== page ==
As cynics derided the popularity of Pokemon Go a few months ago, some tried to seek out the positives.
Sure, hundreds of millions of players were wandering around, eyes glued to smartphones, putting their energies into "catching" imaginary creatures in the augmented reality game.
And yes, okay, maybe the quest to "catch 'em all" meant they occasionally strayed into less-than-appropriate locations. Like Holocaust museums.
The risk of being so distracted while playing that you hurt yourself, or others, also proved very real.
But at least, said optimists, those players were getting a bit of exercise while doing it.
Now though, a study from Harvard University, published in the British Medical Journal suggests that the fitness boost was a short-lived phenomenon.
Pokemon Go requires players to take to the streets to try to catch on-screen monsters like Pikachu and Snorlax in real-world locations.
And researchers found that keen players walked an average of an extra 955 steps a day in the first week of using the game.
But it seems additional exertion soon dwindled, and by week six participants were taking no more steps than they had been before they downloaded the game.
"Pokemon Go has been suggested to improve public health by promoting physical activity. In our study population, however, the results indicate that the health impact of Pokemon Go might be moderate," the authors of the report wrote.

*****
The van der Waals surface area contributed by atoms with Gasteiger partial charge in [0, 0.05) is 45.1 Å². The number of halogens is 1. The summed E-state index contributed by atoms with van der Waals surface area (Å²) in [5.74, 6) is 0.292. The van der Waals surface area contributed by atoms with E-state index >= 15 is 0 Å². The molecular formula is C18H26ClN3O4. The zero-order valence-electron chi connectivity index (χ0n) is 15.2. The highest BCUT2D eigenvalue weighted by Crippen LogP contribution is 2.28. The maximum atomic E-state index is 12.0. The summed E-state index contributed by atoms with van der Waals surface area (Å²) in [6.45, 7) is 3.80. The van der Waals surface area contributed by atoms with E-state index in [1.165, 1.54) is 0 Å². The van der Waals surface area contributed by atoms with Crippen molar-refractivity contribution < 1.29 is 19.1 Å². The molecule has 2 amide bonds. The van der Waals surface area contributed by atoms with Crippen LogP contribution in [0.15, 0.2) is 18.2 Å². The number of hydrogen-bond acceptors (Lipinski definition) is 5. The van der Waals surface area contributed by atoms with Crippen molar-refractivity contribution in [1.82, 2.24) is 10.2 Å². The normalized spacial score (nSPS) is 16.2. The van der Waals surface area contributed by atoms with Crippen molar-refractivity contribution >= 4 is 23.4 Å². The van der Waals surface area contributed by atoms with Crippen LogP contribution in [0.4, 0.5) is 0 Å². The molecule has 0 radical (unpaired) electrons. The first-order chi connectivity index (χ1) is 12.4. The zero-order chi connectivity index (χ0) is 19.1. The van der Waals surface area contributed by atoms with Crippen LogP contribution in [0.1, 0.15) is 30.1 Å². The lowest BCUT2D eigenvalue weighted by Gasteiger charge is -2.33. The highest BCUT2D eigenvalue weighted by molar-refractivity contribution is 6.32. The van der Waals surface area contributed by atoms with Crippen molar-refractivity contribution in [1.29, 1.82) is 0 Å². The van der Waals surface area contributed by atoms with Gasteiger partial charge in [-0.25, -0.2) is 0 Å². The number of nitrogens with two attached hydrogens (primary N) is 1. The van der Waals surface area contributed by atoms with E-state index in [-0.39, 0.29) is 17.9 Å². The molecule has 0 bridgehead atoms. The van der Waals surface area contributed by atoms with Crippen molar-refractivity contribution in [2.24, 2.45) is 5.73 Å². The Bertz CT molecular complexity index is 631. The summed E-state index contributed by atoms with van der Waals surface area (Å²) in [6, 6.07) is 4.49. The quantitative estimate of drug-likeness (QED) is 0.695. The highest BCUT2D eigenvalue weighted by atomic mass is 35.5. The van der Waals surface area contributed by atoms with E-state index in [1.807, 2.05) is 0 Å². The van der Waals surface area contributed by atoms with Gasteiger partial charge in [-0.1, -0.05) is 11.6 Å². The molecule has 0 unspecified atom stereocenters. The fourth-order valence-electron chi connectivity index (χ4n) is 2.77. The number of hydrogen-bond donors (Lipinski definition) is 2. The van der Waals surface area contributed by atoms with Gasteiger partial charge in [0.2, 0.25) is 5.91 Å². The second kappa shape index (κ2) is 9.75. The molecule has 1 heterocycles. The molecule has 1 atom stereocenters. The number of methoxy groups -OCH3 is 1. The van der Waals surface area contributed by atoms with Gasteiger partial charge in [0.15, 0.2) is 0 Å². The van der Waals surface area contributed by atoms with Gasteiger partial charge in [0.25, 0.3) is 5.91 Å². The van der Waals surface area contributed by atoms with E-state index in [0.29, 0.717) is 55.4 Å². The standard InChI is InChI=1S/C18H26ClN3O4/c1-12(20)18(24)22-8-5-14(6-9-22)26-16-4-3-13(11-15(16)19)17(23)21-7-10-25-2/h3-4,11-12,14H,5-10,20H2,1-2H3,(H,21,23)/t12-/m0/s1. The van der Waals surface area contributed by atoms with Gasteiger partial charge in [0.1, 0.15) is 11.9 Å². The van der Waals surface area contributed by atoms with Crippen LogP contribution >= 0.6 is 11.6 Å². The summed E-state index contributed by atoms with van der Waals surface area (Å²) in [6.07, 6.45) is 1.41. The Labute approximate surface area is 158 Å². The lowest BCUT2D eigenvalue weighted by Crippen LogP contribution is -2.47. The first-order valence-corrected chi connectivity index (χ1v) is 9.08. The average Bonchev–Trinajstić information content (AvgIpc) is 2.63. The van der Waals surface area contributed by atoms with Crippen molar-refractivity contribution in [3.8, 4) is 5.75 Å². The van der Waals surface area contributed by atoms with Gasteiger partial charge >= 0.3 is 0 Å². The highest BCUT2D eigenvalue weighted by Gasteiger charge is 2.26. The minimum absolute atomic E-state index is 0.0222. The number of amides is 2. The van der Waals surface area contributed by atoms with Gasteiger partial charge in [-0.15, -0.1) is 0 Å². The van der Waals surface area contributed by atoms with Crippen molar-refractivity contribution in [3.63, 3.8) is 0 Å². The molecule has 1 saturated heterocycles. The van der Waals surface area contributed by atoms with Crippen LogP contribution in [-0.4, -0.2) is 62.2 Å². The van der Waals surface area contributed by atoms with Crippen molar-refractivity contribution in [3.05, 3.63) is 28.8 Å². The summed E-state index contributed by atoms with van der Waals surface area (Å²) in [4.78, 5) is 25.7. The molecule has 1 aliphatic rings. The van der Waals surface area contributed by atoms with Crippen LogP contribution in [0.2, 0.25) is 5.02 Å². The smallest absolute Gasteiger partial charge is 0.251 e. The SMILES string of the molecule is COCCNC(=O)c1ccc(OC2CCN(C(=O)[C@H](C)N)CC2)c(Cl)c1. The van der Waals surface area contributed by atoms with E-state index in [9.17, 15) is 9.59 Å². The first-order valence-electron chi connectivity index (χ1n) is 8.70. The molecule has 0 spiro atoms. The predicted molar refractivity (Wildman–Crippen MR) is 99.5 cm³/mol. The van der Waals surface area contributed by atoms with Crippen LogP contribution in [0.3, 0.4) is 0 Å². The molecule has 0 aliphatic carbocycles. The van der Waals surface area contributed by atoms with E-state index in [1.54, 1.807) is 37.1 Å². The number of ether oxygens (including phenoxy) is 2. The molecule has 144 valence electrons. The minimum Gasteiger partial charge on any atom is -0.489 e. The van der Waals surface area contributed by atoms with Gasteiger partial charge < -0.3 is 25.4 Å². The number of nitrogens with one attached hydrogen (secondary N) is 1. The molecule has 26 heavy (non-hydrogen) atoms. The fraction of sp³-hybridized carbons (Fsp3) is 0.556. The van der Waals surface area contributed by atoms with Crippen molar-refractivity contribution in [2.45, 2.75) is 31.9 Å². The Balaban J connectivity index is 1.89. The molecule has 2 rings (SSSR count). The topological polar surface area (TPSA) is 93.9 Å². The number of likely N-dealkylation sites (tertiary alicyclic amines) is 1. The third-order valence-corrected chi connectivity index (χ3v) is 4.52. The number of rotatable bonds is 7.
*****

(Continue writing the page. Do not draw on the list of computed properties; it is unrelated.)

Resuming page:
"Interventions designed to increase walking typically increase the number of steps by 2,500 daily. Even if smaller amounts of physical activity might also be important for health outcomes, the increase in steps from Pokemon Go, as with many physical activity interventions was not sustained over time.
"Pokemon Go might also entail risks, such as injuries and road traffic incidents," they add.
The study looked at 560 avid Pokemon Go players who had achieved "trainer level" of five or higher. Their behaviour was compared with more than 600 people who had not downloaded the app.
All involved were in the US, aged between 18-35 and using an iPhone 6 - which automatically records the number of steps a phone user takes.
The study did not explore the reason for the drop off - though one reason is likely to be players quitting the game completely or the novelty wearing off.
Although Pokemon Go smashed download records and sparked a global craze when it launched in July, it soon fell from the top of app charts as downloads plunged and many players stopped buying in-game coins.
With the proliferation of smartphones in both developed and developing economies, policymakers are keen to explore how games can be used to help improve physical and mental health
And Katherine Howe, co-author of the Harvard University research told The Guardian that despite the results of their study, there was still a "huge potential" for augmented reality games to be beneficial to health.
"They give us a reason to go outside, walk and socialise," she said. "So I think there is a huge potential to develop these games to not only increase physical activity but also boost mental wellbeing, mood and social interaction for people of all ages."